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Regex Primer : Part 2

This article is a continuation of Regex Primer - Part 1. If you haven't read that yet, it might be prudent to do so first. You can test the queries as you go here

Negation [^ ]

Ok! We've been introduced to []. One important feature we haven't covered is negation.  If you want to say something like any character but a.

[^a] # matches b,c,d,e,f,\n .... anything but a

This applies to all the characters within the box when the ^ is present. You can't pick and choose.

[^0123456789] # matches anything but a numeric value

Aliases

We now have adequate knowledge under our belt to start with some real life examples. One of the easiest places to use regex is String validation. For example lets validate a telephone number in the form 555-12345678. Typically you could start splitting the string and then casting both halves to numbers, but we know regex now, so lets do it quickly

555-[0-9]{7}

Done. We are saying match 555 followed by a dash followed by exactly 7 digits.

But we can go even shorter!

One thing you'll notice, is that after a while you start using the ranges like [0-9] and [a-z] an awful lot. They are very common and pop up all the time. As such there exist various shorthands for these commonly used ranges. Like, in this case, \d which stands for digit and is semantically identical to [0-9]

555-\d{7} # this is exactly the same as 555-[0-9]{7}

Here are the other shorthands:

note: You don't have to know these. You can achieve the exact same effect by just typing it out using the box form. They are there for convenience.

shorthand meaning semantically identical to
\d digit [0-9]
\w word [a-zA-Z0-9_]  Note the underscore is also included
\s space, tab or newline [ \t\r\n]
\D anything but a digit ^\d
\W anything but a word ^\w
\S anything but a space ^\s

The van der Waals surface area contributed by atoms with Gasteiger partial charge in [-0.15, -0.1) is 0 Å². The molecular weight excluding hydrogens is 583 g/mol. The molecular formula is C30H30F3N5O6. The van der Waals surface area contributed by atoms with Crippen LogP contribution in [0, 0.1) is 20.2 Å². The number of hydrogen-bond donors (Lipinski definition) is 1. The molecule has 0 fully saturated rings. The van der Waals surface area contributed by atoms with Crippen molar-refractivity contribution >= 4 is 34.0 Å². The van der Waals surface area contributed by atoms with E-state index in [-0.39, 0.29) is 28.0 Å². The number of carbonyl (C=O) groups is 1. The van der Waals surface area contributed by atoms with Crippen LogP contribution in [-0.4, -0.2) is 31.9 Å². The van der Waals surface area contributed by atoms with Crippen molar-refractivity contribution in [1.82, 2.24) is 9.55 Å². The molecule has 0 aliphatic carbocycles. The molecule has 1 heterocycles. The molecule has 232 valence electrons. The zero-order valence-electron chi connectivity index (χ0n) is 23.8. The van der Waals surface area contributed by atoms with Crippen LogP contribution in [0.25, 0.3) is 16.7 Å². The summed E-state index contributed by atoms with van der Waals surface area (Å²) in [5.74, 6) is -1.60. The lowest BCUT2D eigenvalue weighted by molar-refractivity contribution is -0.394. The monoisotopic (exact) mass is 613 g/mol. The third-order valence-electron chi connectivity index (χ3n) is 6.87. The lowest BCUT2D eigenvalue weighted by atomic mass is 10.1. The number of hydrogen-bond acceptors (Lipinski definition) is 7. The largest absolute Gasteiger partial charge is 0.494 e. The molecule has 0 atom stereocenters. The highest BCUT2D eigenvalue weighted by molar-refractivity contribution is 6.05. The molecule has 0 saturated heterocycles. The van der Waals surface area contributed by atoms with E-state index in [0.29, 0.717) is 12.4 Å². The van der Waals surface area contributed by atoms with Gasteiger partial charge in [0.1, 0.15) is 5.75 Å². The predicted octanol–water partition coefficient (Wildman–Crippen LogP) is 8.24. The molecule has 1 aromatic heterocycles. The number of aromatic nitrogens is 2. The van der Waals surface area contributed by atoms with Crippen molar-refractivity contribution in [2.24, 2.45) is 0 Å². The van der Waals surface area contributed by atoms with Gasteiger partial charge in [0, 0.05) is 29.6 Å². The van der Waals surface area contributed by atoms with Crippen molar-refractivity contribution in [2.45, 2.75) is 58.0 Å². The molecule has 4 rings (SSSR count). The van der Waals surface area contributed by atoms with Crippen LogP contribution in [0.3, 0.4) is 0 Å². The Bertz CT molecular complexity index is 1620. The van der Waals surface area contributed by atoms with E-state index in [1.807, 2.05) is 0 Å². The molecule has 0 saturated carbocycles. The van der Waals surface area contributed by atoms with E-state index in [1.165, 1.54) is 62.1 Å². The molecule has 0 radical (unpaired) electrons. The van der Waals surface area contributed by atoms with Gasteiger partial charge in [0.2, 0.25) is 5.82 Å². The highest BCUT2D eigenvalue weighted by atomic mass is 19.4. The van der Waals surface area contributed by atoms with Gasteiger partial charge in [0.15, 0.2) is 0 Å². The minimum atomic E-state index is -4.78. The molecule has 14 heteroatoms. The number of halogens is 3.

TIP: notice they each have an exact opposite by simply using the uppercase form. You only really need to remember the first 3.

The DOT

The dot is a special shorthand. I am providing it mainly because if you are reading someone else's code you will see it popup. It basically says match everything except the new line. The problem is that what constitutes a new line isn't always consistent on different platforms.

.*   # match it all (try it on the demo page and see its power...)

.*   # same as [^\n]

The dot is misused quite a bit, so generally I would recommend being specific and using a combination of the other shorthands and the box

Escaping

Sometimes you want to actually find a dot, or the [ character. Since these and others have special meaning and are part of the regex syntax you have to escape them when you want to search specifically for these characters. for example

.    # actually looks for just a DOT instead of everything

Grouping and OR

Ok, lets get back to validation. This time an email adress. We'll keep it somewhat simpler than the real specs and provide the following rules an email address has to live up to in our system

[a-z][\w-]*@[a-z]+.[a-z]+

Done? Did you remember to escape the dot? Another gotcha lies in the use of the +.  In the second part we want to match 1 or more, not zero or more.

Now lets say that we want to change our rules and match only the big valid domains. So our email address has to end in either com or net. We can't do this with the syntax we've learned up till now. The regex query will make use of 2 new concepts, the OR operator and groups.

[a-z][\w-]*@[a-z]+.(com|net)

Lets break that down by example

com|net  #  match com or net

a|b|c    # same as [abc].

The group is needed to indicate that we don't want to use the entire left side. if we wanted to match 'Brad Pitt' or 'Angelina Pitt' only

Brad|Angelina Pitt  # matches either 'Brad' or 'Angelina Pitt'
                    #Not What We wanted!

(Brad|Angelina) Pitt  # now we got it

The principle of grouping using parenthesis should be relatively straightforward as a developer.  In fact we can start combining it with some of the other operators we already know.

(dog)+   #  match dog,dogdog,dogdogdog ...

java(bean)?    #  match java or javabean

Greediness

greediness is a special case, but one you are bound to run into when you start doing more advanced queries. One typical area this will come up is parsing XML or HTML.